PS: How does dermatology, specifically these projects, intersect with and impact the Black community?
PG: Dermatology impacts the Black community at multiple levels. There is a push now for dermatology to be much more inclusive: inclusive in our publications, inclusive in terms of clinical images, because diseases may present one way in lighter skin and they have a slightly different presentation in darker skin types. There's a major DEI push in dermatology at multiple levels, from training physicians of color to diagnosis and treatment of diseases in Black individuals.
Pigmentary disorders are very common in African Americans. Given the fact that we have more melanin, when the skin is injured, very often, some pigmentary disorders may be more common. I think you have to have a comfort zone in addressing this in darker skin types, and that's one of my areas of expertise. Our specialty, our leadership now recognizes the importance of all dermatologists having expertise in treating skin of color. I've also worked with the American Academy of Dermatology in this area. Much work is being done, and there's much work to be done in the future.
"That's what it's all about. That's why I do what I do every day."
PS: With so many things going on at all times, how are you able to balance your personal life with your numerous professional commitments?
PG: I'll own being a workaholic, but I think that work-life balance is important. The balance for you, the balance for other people, it's all going to differ because we work in different spaces. What works for one person may be different for someone else. I take time for my personal life. I have hobbies, I love fashion. I figured out the little things that I have to do for me, beyond work, to have a balance. It allows me to continue to be productive in the work realm.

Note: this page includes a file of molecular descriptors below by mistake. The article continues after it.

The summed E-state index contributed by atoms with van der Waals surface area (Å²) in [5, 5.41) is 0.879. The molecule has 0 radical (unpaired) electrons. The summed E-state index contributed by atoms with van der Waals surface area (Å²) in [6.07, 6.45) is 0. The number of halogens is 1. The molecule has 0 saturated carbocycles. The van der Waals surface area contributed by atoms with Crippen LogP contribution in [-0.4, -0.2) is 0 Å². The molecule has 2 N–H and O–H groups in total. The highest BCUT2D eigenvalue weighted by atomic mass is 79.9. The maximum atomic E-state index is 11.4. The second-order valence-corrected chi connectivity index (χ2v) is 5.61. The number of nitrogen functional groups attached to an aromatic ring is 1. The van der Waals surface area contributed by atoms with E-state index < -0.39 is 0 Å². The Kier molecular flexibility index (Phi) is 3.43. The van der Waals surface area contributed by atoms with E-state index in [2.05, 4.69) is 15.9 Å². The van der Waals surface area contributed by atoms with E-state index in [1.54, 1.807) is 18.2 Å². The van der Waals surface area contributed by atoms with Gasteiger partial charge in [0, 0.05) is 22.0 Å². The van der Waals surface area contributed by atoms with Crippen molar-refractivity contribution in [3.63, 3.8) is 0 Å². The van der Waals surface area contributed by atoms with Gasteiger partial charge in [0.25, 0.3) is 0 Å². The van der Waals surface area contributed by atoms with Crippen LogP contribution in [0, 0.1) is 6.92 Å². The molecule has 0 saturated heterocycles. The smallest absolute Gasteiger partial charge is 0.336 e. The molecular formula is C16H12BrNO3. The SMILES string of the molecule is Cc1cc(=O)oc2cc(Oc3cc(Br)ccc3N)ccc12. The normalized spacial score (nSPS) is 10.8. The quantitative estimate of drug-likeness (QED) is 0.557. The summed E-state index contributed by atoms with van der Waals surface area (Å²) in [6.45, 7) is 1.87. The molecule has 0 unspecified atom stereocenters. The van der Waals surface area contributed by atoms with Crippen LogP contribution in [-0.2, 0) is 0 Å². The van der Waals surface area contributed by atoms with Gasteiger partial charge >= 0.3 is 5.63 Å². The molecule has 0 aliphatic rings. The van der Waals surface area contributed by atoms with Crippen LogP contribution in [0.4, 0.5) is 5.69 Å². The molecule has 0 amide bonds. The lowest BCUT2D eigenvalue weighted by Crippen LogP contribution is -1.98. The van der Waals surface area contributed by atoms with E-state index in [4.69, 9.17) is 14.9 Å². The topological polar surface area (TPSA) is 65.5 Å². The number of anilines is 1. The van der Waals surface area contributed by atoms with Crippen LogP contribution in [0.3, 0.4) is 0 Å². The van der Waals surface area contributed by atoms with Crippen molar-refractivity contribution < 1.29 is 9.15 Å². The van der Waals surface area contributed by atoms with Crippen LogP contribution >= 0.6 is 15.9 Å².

PS: Can you share a specific memory related to your work that has stuck with you over the years?
PG: I have many, but I'm going to share one — a vitiligo memory. I had a little girl who had vitiligo and her father would bring her in, and for almost two years, she would not talk to me. I always wondered what I was doing wrong, because I'm pretty good at connecting with people. Eventually, she got better, she improved, and she wouldn't let me hug her. None of that. Then, one day, she comes into the office and just runs straight to me and throws her arms around my legs. She gives me the biggest hug. I will never, ever forget that day because it was like the lightbulb went on and she realized she was getting better and the fear dissipated. From that day on, whenever she saw me, she ran straight to me. That's what it's all about. That's why I do what I do every day.
PS: It sounds like you may have been her health hero. Do you have a personal health hero?
PG: My health hero was the gentleman who trained me, the late Dr. John Kenney. He was a mentor, he was a father figure, and I would not be here today having this conversation with you had it not been for the impact of this gentleman in my life. He opened the doors, he gave me guidance and support, and I got that same thing from amazing parents who were educators, but certainly from the dermatologic perspective, it was Dr. John Kenney. He is recognized today in dermatology for his pioneering work.